Hi guys,
I'm really struggling to understand how to sketch the modulus graphs and also use that graph to solve the equations . in the example blow part a, should i just sketch the graph of 2x+1 first and then reflect the negative yvalues in xaxis?

Alen.m
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 12062016 09:45

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 12062016 09:54
(Original post by Alen.m)
Hi guys,
I'm really struggling to understand how to sketch the modulus graphs and also use that graph to solve the equations . in the example blow part a, should i just sketch the graph of 2x+1 first and then reflect the negative yvalues in xaxis? 
Alen.m
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 12062016 10:20
(Original post by 13 1 20 8 42)
You can ignore the 4 and the minus first, and just think about the graph 2x + 1. This graph is quite simple: for all x < 1/2 you will have that 2x + 1 is negative, right? And for all x > 1/2, 2x + 1 is nonnegative. Hence their will be a "cusp" where x = 1/2, i.e. you reflect in the line x = 1/2. Then to obtain the new graph all you have to do is reflect that in the y axis, since its minus, and translate it, to account for the +4. 
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 12062016 10:22
(Original post by Alen.m)
do you think my way of dealing with this is also correct as well?first sketch the graph of 2x+1 and then reflect the negative yvalus in the xaxis to get 2x+1, the multiply ycoordinates of any turning point of the graph by 1 to get 2x+1 and at the end just translate by 4 vertically
Well I mean you multiply everything by 1 I'm not sure what you mean by multiplying the coordinates of the turning point 
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 12062016 10:30
(Original post by 13 1 20 8 42)
oops I meant reflect in the xaxis in my previous post by the way. Yes, that is right I think
Well I mean you multiply everything by 1 I'm not sure what you mean by multiplying the coordinates of the turning point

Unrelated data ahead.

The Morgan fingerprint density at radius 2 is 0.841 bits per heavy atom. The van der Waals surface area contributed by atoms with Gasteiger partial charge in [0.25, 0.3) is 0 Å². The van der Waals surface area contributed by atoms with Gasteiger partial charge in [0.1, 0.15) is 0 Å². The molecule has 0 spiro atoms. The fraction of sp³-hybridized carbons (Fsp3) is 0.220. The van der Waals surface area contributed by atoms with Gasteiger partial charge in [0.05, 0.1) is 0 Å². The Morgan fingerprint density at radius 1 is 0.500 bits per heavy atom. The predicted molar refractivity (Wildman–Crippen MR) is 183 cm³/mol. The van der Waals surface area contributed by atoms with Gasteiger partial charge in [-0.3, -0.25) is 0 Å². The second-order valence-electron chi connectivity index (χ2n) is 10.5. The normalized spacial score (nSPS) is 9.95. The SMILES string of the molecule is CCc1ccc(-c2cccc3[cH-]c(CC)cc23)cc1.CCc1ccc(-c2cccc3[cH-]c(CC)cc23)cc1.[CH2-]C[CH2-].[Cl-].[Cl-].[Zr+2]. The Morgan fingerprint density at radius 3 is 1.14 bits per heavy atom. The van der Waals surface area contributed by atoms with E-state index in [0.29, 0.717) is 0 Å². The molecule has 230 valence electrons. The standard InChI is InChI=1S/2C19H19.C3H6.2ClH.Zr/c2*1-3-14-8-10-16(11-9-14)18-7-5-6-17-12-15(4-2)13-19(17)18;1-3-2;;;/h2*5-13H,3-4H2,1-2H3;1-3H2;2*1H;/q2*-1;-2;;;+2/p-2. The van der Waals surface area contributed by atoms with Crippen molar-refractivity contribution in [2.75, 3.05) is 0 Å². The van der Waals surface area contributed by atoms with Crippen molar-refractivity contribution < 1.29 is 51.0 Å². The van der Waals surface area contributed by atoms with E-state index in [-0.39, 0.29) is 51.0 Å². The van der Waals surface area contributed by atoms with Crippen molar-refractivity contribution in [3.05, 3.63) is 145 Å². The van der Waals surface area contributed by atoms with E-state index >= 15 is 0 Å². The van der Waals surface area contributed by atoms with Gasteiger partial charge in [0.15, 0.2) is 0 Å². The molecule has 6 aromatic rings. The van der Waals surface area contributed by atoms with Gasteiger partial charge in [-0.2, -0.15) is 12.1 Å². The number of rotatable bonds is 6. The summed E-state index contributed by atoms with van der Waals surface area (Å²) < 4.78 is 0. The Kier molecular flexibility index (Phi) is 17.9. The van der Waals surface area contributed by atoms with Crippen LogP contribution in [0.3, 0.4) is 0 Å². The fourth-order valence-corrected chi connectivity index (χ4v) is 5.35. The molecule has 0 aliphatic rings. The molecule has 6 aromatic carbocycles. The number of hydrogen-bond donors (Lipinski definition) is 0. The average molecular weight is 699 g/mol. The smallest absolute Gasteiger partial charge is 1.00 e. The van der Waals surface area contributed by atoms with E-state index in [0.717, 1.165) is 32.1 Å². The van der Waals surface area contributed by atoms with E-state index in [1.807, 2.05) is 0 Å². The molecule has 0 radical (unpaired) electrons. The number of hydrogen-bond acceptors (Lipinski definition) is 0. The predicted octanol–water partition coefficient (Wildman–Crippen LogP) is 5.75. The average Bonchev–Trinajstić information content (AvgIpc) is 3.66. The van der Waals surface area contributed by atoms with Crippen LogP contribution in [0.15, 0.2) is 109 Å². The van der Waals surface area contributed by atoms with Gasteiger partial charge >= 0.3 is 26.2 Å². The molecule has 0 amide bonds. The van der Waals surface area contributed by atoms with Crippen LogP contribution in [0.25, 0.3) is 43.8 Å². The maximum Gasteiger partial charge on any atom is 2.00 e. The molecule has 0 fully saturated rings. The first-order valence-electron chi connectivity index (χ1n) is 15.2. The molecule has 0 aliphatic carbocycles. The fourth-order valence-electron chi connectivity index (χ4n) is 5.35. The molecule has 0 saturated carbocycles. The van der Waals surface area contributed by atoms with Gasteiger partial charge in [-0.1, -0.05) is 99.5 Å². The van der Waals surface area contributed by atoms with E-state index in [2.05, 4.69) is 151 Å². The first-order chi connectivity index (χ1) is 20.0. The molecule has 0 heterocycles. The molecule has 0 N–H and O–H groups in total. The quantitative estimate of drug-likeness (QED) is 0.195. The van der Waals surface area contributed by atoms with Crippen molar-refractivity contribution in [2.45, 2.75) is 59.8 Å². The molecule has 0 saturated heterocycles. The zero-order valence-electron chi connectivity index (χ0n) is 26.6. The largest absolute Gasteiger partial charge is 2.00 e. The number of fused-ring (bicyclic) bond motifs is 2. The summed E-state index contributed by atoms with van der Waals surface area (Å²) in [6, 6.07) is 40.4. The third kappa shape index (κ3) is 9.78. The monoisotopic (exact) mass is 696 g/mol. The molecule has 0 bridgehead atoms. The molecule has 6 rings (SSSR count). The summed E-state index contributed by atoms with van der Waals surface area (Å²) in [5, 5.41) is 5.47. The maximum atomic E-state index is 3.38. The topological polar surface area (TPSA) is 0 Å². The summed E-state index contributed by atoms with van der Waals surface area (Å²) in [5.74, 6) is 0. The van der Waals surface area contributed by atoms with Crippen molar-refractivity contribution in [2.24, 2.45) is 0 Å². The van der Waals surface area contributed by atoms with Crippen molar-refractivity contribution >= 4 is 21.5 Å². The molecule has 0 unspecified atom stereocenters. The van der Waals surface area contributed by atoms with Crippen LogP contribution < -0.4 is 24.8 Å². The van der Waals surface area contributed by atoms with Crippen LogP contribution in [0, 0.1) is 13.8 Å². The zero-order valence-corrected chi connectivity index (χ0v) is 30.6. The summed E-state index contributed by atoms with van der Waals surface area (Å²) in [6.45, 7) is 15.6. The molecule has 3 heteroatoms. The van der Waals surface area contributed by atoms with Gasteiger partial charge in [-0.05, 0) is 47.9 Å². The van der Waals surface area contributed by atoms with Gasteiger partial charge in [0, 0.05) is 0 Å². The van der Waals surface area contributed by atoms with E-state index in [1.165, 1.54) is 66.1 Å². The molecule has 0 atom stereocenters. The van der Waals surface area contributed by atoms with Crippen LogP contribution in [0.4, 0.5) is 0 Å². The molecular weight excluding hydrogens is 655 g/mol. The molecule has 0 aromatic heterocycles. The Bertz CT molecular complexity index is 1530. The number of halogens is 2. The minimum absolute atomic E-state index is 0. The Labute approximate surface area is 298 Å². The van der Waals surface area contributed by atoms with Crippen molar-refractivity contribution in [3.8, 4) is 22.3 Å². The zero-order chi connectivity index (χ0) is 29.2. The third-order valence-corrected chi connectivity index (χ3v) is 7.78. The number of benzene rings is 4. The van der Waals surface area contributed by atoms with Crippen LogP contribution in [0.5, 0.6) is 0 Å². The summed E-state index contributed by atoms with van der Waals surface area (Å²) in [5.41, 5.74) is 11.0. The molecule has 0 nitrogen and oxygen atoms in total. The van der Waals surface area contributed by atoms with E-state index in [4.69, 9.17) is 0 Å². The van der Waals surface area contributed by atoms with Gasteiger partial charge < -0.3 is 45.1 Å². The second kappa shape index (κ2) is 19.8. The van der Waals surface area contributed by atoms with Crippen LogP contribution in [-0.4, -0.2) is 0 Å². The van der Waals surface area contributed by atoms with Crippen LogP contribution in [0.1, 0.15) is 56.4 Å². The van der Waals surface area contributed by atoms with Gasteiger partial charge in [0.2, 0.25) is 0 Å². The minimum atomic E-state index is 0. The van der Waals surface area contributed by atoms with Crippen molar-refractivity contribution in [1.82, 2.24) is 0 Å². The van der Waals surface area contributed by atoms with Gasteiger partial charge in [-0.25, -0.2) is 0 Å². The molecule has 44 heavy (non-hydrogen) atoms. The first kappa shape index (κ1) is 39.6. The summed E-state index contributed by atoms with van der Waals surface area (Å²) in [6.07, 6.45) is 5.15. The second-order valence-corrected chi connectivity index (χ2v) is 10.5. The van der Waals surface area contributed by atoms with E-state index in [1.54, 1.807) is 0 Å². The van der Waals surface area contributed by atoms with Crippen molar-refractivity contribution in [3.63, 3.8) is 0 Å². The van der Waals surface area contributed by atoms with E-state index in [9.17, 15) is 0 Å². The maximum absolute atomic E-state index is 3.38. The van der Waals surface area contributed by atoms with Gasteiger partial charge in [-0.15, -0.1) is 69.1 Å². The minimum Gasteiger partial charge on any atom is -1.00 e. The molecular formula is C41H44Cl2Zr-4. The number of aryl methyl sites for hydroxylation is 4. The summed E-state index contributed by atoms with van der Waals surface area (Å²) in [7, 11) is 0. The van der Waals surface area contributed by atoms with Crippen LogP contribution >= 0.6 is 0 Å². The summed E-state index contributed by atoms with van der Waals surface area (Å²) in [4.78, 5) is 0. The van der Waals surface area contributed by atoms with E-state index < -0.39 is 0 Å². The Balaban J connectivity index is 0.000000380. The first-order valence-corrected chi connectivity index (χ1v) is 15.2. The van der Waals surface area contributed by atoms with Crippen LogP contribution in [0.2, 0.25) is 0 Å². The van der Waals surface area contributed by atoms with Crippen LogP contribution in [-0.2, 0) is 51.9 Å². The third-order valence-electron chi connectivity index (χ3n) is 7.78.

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 12062016 10:33
(Original post by Alen.m)
Like every single point on the graph should be multiplied by 1? 
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 12062016 10:59
(Original post by 13 1 20 8 42)
Well yeah once you've got 2x + 1, to get 2x +1, you flip everything in the xaxis. And then add the 4 to get the final graph 
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 12062016 11:03
(Original post by Alen.m)
how about solving the equation in part b?im not sure what method would be the best to use as i keep getting wrong answers for part b
for x >/= 0, x = x
for x < 0, x = x
And you can do the same thing for 2x + 1, where the critical point is x = 1/2 rather than x = 0. Then, depending on the value of x, you have an explicit, direct equation to solve, without moduli in the way. You just need to check that whatever answer you get is actually in the range you're considering.
So for an example, if you had 3  x = 2, you'd say first look at x >/= 0, this gives the equation 3  x = 2 giving the solution x = 1, which is in the range you're considering, so is a solution. Then you'd look at x < 0, giving the equation 3 + x = 2, yielding x = 1, which again is in the range, so is a solution. This problem is no different, just the expression is a tiny bit more complicated.